Friday, 28 April 2017

Jim Collins - Good To Great

Here is an article from Jim Collins - author of the bestseller Good To Great.

What was our favourite tip...


The presence of an ever expanding to do list without a robust stop doing list is a lack of discipline. To focus on priorities means clearing away the clutter. Sometimes the best way to deal with a platter piled high with problems is to simply toss the entire pile into the trash, wash the platter, and start anew. Above all, we must not starve our biggest opportunities because we're so busy throwing ourselves at our biggest problems and dwelling on past mistakes. 

Pivot from past to future, create forward, always ask, "What's next?" Yet how to do this, when past problems clamor for our attention, when we live with the accumulated legacy of what came before? Drucker gives an answer in the form of a question, one of the most impactful in his arsenal: If it were a decision today to start something you are already in (to enter a business, to hire a person, to institute a policy, to launch a project, etc.), would you? If not, then why do you persist?

Thursday, 27 April 2017

Top Traits To Avoid!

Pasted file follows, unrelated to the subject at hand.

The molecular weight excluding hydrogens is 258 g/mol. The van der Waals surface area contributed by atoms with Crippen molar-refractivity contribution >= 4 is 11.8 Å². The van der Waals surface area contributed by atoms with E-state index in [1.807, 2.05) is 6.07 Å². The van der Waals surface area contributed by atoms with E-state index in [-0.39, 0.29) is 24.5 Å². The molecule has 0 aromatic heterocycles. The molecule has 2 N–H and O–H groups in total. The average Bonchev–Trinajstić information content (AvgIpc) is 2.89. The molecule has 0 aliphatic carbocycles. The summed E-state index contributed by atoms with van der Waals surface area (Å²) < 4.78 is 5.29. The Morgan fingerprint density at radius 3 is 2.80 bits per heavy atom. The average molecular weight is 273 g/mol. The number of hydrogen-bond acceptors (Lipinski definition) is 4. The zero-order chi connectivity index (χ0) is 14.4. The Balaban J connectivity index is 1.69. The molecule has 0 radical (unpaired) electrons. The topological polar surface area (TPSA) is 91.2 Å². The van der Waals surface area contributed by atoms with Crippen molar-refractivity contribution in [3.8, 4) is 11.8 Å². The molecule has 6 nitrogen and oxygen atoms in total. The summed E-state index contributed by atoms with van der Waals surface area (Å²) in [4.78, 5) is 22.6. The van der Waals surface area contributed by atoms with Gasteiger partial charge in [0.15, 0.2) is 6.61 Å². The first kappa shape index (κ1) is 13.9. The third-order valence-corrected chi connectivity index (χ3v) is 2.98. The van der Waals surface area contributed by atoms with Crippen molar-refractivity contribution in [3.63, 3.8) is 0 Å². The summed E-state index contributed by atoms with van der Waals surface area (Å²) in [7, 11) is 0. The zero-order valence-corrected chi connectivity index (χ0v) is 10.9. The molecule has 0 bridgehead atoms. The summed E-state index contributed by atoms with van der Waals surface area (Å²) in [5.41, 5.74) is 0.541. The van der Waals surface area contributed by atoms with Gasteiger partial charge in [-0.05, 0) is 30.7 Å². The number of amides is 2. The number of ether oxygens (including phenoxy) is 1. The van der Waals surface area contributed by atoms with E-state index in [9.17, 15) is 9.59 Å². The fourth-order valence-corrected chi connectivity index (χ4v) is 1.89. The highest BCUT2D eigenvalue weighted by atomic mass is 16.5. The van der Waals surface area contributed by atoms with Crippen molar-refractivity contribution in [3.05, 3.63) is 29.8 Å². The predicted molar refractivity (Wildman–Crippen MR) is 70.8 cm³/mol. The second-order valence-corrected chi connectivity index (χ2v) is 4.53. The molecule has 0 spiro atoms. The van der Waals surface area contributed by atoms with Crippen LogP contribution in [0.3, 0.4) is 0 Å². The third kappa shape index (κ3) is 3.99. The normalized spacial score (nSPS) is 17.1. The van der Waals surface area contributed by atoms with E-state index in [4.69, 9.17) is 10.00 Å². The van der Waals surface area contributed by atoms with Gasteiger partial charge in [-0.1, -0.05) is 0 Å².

What are some of the traits that leaders need to avoid?
How self aware are you as a leader... can you self check whether you have ever demonstrated any of these behaviours?

Top traits to avoid....

1. Lack Of Flexibility
Good leadership takes a lot of mental and emotional gymnastics. And just as Olympic gymnasts rarely struggle with a basic back bend, the best leaders don’t hesitate to change direction, implement Plan B, or adjust pace when an initiative doesn’t go as planned. Lack of flexibility can take many forms: anything from a “my way or the highway” attitude to rigid adherence to timelines, to stubborn rejection of new ideas or processes. Any of these habits make it hard for a team to connect and cooperate. And when a leader is unwilling to compromise, it’s much harder to get things done.